Large-Scale Detection of Oncogenic Mutations for Molecular Oncology

This webinar presents the path followed by Memorial Sloan Kettering Cancer Center (MSKCC) to develop a hybridization-based capture panel encompassing more than 300 key cancer-associated genes, which they have applied to characterize several thousand tumors.

Oct 16, 2014
The Scientist Marketing Team

This webinar presents the path followed by Memorial Sloan Kettering Cancer Center (MSKCC) to develop a hybridization-based capture panel encompassing more than 300 key cancer-associated genes, which they have applied to characterize several thousand tumors.

Massively parallel sequencing of tumors enables the identification of oncogenomic mutations that correlate with response and resistance to targeted therapies. This webinar presents the path followed by Memorial Sloan Kettering Cancer Center (MSKCC) to develop a hybridization-based capture panel encompassing more than 300 key cancer-associated genes, which they have applied to characterize several thousand tumors. Their translational research efforts will be discussed, including examples in which the speaker’s group has identified genomic biomarkers predictive of drug response in a variety of tumor types.

Meet the Speaker:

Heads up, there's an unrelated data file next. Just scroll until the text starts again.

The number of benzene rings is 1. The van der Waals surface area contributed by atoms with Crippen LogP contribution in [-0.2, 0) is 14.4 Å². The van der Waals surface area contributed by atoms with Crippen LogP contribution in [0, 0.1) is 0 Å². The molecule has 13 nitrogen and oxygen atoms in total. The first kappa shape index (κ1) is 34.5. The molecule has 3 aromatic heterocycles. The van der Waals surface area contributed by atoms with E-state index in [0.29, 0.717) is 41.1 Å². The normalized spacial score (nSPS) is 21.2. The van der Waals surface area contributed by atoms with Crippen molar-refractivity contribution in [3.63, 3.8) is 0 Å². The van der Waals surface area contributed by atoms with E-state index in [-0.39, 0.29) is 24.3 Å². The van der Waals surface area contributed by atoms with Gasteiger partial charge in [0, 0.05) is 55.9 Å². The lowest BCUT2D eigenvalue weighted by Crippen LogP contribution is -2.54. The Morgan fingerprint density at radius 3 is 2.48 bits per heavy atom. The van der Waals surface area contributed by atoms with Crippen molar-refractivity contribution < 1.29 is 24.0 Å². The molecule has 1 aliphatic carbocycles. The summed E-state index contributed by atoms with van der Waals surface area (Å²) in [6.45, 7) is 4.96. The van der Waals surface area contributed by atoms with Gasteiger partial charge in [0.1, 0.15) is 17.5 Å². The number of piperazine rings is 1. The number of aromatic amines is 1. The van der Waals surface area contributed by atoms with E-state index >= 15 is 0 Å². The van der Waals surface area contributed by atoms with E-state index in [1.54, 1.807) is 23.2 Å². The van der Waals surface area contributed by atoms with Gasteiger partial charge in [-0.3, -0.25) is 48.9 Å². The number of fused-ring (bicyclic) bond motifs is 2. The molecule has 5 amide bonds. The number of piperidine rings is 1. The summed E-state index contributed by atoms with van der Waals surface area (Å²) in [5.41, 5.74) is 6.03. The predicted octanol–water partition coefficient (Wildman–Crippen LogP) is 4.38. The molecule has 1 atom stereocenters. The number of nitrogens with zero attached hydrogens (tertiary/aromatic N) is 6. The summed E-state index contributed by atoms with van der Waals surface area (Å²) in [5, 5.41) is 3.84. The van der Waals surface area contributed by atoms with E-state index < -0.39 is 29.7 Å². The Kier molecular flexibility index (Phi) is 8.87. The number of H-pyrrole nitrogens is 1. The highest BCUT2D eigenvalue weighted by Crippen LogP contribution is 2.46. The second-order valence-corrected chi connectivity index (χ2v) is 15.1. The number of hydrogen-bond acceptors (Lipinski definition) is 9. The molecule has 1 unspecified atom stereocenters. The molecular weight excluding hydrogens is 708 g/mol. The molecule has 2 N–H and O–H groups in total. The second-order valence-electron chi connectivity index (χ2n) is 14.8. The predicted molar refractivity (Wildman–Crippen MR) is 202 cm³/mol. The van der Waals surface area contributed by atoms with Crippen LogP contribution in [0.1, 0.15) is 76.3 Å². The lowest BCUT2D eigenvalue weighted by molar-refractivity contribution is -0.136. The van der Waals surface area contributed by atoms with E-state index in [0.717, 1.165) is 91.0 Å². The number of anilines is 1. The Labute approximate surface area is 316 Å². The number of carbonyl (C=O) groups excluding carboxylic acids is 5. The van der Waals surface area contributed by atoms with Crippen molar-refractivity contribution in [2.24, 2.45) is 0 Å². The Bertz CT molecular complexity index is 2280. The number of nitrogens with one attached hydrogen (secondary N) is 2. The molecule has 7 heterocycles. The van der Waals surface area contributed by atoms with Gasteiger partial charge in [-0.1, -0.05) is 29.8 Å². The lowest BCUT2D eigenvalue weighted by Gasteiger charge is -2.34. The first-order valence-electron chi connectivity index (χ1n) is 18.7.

Dr. Michael Berger is an assistant attending in the Department of Pathology at Memorial Sloan Kettering Cancer Center (MSKCC) and an affiliate member of MSKCC’s Human Oncology and Pathogenesis Program. He is also the associate director of the newly created Marie-Josée and Henry R. Kravis Center for Molecular Oncology at MSKCC, a multidisciplinary initiative to promote precision oncology through genomic analysis to guide the diagnosis and treatment of cancer patients. At MSKCC he runs an independent research laboratory that is developing experimental and computational methods to reliably and accurately profile clinical specimens for cancer-related DNA mutations and copy number alterations. His laboratory collaborates with many clinical and translational investigators to discover significant oncogenic mutations in rare or understudied tumor types and to identify genomic biomarkers for tumor progression and therapeutic response. As the Director of Bioinformatics in the Molecular Diagnostics Service, he is also overseeing the efforts of the CLIA-compliant Diagnostic Molecular Pathology Laboratory to implement a robust profiling pipeline and analytical framework for use in real-time patient management. Dr. Berger received a bachelor’s degree in physics from Princeton University and a PhD in biophysics from Harvard University.

 

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